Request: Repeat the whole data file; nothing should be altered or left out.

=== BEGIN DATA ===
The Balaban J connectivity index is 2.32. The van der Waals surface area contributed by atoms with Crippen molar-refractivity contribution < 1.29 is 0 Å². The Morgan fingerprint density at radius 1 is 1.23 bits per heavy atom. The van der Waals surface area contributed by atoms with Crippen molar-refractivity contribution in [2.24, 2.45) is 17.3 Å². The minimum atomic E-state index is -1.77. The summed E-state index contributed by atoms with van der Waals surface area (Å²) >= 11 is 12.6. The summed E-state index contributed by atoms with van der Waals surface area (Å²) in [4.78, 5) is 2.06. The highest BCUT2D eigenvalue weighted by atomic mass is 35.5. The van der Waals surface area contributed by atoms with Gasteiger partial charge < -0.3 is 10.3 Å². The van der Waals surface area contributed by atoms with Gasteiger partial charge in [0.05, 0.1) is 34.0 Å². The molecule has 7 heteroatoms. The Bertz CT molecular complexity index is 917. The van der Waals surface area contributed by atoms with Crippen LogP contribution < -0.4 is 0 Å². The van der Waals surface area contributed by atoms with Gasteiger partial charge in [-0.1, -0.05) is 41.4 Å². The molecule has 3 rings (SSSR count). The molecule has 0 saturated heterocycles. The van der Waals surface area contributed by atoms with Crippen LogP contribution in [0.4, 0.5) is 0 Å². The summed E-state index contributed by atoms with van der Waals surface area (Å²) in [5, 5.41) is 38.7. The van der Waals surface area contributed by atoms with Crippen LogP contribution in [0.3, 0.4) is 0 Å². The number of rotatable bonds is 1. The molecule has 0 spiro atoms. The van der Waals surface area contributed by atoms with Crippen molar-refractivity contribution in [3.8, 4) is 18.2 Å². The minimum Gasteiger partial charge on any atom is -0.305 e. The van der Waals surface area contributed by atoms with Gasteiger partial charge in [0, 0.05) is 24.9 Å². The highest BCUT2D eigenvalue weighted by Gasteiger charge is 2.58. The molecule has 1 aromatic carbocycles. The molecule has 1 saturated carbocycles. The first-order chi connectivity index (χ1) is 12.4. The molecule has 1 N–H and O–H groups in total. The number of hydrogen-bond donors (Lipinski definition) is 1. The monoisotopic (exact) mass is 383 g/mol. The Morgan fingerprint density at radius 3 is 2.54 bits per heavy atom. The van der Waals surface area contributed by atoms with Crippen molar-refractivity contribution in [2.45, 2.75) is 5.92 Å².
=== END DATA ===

The Balaban J connectivity index is 2.32. The van der Waals surface area contributed by atoms with Crippen molar-refractivity contribution < 1.29 is 0 Å². The Morgan fingerprint density at radius 1 is 1.23 bits per heavy atom. The van der Waals surface area contributed by atoms with Crippen molar-refractivity contribution in [2.24, 2.45) is 17.3 Å². The minimum atomic E-state index is -1.77. The summed E-state index contributed by atoms with van der Waals surface area (Å²) >= 11 is 12.6. The summed E-state index contributed by atoms with van der Waals surface area (Å²) in [4.78, 5) is 2.06. The highest BCUT2D eigenvalue weighted by atomic mass is 35.5. The van der Waals surface area contributed by atoms with Gasteiger partial charge < -0.3 is 10.3 Å². The van der Waals surface area contributed by atoms with Gasteiger partial charge in [0.05, 0.1) is 34.0 Å². The molecule has 7 heteroatoms. The Bertz CT molecular complexity index is 917. The van der Waals surface area contributed by atoms with Crippen LogP contribution < -0.4 is 0 Å². The van der Waals surface area contributed by atoms with Gasteiger partial charge in [-0.1, -0.05) is 41.4 Å². The molecule has 3 rings (SSSR count). The molecule has 0 saturated heterocycles. The van der Waals surface area contributed by atoms with Crippen LogP contribution in [0.4, 0.5) is 0 Å². The summed E-state index contributed by atoms with van der Waals surface area (Å²) in [5, 5.41) is 38.7. The van der Waals surface area contributed by atoms with Crippen LogP contribution in [0.3, 0.4) is 0 Å². The number of rotatable bonds is 1. The molecule has 0 spiro atoms. The van der Waals surface area contributed by atoms with Crippen molar-refractivity contribution in [3.8, 4) is 18.2 Å². The minimum Gasteiger partial charge on any atom is -0.305 e. The van der Waals surface area contributed by atoms with Gasteiger partial charge in [0, 0.05) is 24.9 Å². The highest BCUT2D eigenvalue weighted by Gasteiger charge is 2.58. The molecule has 1 aromatic carbocycles. The molecule has 1 saturated carbocycles. The first-order chi connectivity index (χ1) is 12.4. The molecule has 1 N–H and O–H groups in total. The number of hydrogen-bond donors (Lipinski definition) is 1. The monoisotopic (exact) mass is 383 g/mol. The Morgan fingerprint density at radius 3 is 2.54 bits per heavy atom. The van der Waals surface area contributed by atoms with Crippen molar-refractivity contribution in [2.45, 2.75) is 5.92 Å².